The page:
Is Ninjaology REALLY Another Name For Company Culture?

I’ve been giving a lot of thought to company culture. What exactly defines “company culture”? Sure, we all think of the powerhouse Walmart and their almost fanatical approach to company culture – nearly everyone has heard about the meetings at Walmart where employees yell out their company cheer like they are going into a SuperBowl overtime. It seems a bit over the top, a bit “socialist”. . .and yet. . .and yet it does something for the make-up of that company. It inspires employee buy-in, employee belief. If you say it, you begin to BELIEVE it. . .perhaps? Interesting theory, Cheatham. . .


If you haven’t had the chance, you should watch the Frontline documentary “Is Walmart Good For America?” It shows the absolute strategic nature of this economic and global retail chain authority. Love them or hate them, they have a formula in place, find the next location that fits that “formula”, and mold their employees into what they want with their well-thought-out company culture. Genius. Terrifying. Effective.

There have been many studies on company culture. It is well known that companies with an adaptive culture that is aligned to their business goals routinely outperform their competitors. Heck, some studies report the difference in revenue of more than 200% for companies who have such a culture. Really?


I have one word for you – Ninjaology. (Is this a real word? Yep, it is. I made it up, and therefore it is real.) But. . . what IS Ninjaology?

Ninjaology is another word for Think Tank’s company culture. It is a way of bringing the team together, empowering them, motivating them, and giving them tools for effective decision making. It molds and grooms the leaders of Think Tank’s tomorrow. It gives us something to hold on to, believe in, and talk about. It is the culture I gave my company long ago as I sat down and thought out how I wanted to form Think Tank. It is the culture we Ninjas believe in, and that we hold near and dear to our hearts. It is our Walmart cheer, only more deadly.

Oh yeah, we are deadly. Our firm has tripled in size in the past 12 months, and I directly correlate it to our company culture. (And our amazing, energetic, and talented staff.)

So. . .here it is – the $64,000 question. . .how do YOU create your company culture? How do you triple your business over the course of twelve months in one of the worst economic downturns of our time? The answer is simple. Channel your inner Ninja and find YOUR Ninjaology. Where to begin. . .

First, start by assessing what your current company culture is. Next, sit down and really think about the company culture you want to create. What is your mission? What is the focus of your business? What makes sense? How do you plan on developing your staff?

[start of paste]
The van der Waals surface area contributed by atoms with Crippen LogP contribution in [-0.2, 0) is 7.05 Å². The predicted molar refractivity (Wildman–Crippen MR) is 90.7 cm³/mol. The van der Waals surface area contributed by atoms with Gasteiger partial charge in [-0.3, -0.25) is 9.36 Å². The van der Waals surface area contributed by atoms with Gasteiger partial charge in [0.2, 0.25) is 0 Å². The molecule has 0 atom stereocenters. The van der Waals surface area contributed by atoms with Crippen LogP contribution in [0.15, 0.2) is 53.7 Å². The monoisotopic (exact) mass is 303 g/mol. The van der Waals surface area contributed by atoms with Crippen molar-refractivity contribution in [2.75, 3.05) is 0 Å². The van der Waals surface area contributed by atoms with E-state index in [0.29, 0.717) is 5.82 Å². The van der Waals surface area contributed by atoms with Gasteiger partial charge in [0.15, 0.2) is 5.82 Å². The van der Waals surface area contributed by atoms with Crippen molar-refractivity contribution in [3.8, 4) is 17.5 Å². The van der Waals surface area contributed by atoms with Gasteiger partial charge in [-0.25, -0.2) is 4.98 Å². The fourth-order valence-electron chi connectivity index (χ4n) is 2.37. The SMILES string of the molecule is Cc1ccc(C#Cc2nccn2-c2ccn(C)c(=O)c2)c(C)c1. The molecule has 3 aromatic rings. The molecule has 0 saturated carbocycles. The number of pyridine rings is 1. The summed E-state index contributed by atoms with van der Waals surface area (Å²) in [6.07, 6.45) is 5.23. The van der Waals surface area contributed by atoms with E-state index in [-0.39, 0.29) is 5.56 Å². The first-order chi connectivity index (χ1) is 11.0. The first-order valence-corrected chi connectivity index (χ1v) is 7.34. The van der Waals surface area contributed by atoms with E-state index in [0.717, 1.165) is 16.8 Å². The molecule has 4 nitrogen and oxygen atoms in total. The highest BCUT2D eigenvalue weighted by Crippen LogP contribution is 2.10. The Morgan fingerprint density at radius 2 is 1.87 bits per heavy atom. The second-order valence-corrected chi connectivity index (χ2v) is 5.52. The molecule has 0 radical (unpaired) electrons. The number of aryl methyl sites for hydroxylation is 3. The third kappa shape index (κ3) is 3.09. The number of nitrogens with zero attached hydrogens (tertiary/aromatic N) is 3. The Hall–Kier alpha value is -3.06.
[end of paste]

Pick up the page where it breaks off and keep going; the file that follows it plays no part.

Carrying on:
Third, and most importantly, define your company goals. Look at companies you admire. How can you implement a strategic plan for employee buy-in? Brainstorm how this can be done, put it on paper, and begin your implementation. Don’t make your company culture a secret. Shout it out loud to your employees, your clients, your friends – shoot, you should be screaming it off the rooftops to everyone. (And, if you don’t know how, I know some Ninjas who could do that for you!) Create your company culture. Believe in your company culture. Give yourself over to your company culture. And watch success roll in.

So, now I have told you the secret of Ninjaology. The secret of the Think Tank Ninjas. Now, what are you gonna DO about it?

3 thoughts on “Is Ninjaology REALLY Another Name For Company Culture?

  1. Company Culture to most firms is not the Walmart way for sure! However the enthusiasm that you mentioned can be an asset. We have a morning meeting every day to go over projects, ideas and updates on printing news. We also discuss the most important subject our customers. We feel this has inspired a culture to our employees thru the years that we are here for the client’s needs foremost! We also have fun as well but no ranting, ha ha!!!

  2. Great piece, Trish. I was once with a company with the culture you describe. One single hire ruined it. It took awhile, but I can actually pinpoint the day “the music died”, and it was a very swift decline from there. It was sad for all of us, and now the comradre that remains is a pathetic shell of what it once was, and people want out.
    However, I wound up in a better place, again building a company, which is exciting. It has a different culture, but no less powerful, and the ninja’s are going to help us spread the word!
    Congrats to you (all) on your success!

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